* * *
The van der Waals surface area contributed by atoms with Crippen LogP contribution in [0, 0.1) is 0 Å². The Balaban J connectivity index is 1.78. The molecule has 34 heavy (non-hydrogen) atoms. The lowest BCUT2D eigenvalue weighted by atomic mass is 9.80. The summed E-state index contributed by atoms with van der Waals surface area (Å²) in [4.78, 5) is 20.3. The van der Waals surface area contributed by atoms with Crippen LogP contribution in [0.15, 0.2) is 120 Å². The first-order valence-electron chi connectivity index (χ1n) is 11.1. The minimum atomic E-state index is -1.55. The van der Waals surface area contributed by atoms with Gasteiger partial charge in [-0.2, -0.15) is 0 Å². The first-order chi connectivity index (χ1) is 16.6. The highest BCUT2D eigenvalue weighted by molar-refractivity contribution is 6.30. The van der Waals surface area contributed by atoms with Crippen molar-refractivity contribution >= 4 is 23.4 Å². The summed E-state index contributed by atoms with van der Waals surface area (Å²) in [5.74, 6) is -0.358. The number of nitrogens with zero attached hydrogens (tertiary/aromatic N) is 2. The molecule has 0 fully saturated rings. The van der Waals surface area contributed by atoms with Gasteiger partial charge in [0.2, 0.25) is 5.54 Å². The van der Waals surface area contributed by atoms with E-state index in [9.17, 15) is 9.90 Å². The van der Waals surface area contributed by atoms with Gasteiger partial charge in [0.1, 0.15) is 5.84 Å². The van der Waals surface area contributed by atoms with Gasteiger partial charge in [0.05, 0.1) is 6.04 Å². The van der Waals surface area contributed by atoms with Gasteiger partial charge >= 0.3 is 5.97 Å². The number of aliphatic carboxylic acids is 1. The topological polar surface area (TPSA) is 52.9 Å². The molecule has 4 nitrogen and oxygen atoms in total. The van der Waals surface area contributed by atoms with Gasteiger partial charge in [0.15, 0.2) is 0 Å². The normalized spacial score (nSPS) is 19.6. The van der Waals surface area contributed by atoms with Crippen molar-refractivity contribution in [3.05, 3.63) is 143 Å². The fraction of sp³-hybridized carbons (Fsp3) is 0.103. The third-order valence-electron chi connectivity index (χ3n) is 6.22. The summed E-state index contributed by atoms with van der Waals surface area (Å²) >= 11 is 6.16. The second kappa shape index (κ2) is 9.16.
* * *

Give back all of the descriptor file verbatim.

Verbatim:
The van der Waals surface area contributed by atoms with Crippen LogP contribution in [0, 0.1) is 0 Å². The Balaban J connectivity index is 1.78. The molecule has 34 heavy (non-hydrogen) atoms. The lowest BCUT2D eigenvalue weighted by atomic mass is 9.80. The summed E-state index contributed by atoms with van der Waals surface area (Å²) in [4.78, 5) is 20.3. The van der Waals surface area contributed by atoms with Crippen LogP contribution in [0.15, 0.2) is 120 Å². The first-order valence-electron chi connectivity index (χ1n) is 11.1. The minimum atomic E-state index is -1.55. The van der Waals surface area contributed by atoms with Gasteiger partial charge in [-0.2, -0.15) is 0 Å². The first-order chi connectivity index (χ1) is 16.6. The highest BCUT2D eigenvalue weighted by molar-refractivity contribution is 6.30. The van der Waals surface area contributed by atoms with Crippen molar-refractivity contribution >= 4 is 23.4 Å². The summed E-state index contributed by atoms with van der Waals surface area (Å²) in [5.74, 6) is -0.358. The number of nitrogens with zero attached hydrogens (tertiary/aromatic N) is 2. The molecule has 0 fully saturated rings. The van der Waals surface area contributed by atoms with Gasteiger partial charge in [0.2, 0.25) is 5.54 Å². The van der Waals surface area contributed by atoms with E-state index in [9.17, 15) is 9.90 Å². The van der Waals surface area contributed by atoms with Gasteiger partial charge in [0.1, 0.15) is 5.84 Å². The van der Waals surface area contributed by atoms with Gasteiger partial charge in [0.05, 0.1) is 6.04 Å². The van der Waals surface area contributed by atoms with Gasteiger partial charge >= 0.3 is 5.97 Å². The number of aliphatic carboxylic acids is 1. The topological polar surface area (TPSA) is 52.9 Å². The molecule has 4 nitrogen and oxygen atoms in total. The van der Waals surface area contributed by atoms with Gasteiger partial charge in [0.15, 0.2) is 0 Å². The normalized spacial score (nSPS) is 19.6. The van der Waals surface area contributed by atoms with Crippen molar-refractivity contribution in [3.05, 3.63) is 143 Å². The fraction of sp³-hybridized carbons (Fsp3) is 0.103. The third-order valence-electron chi connectivity index (χ3n) is 6.22. The summed E-state index contributed by atoms with van der Waals surface area (Å²) >= 11 is 6.16. The second kappa shape index (κ2) is 9.16.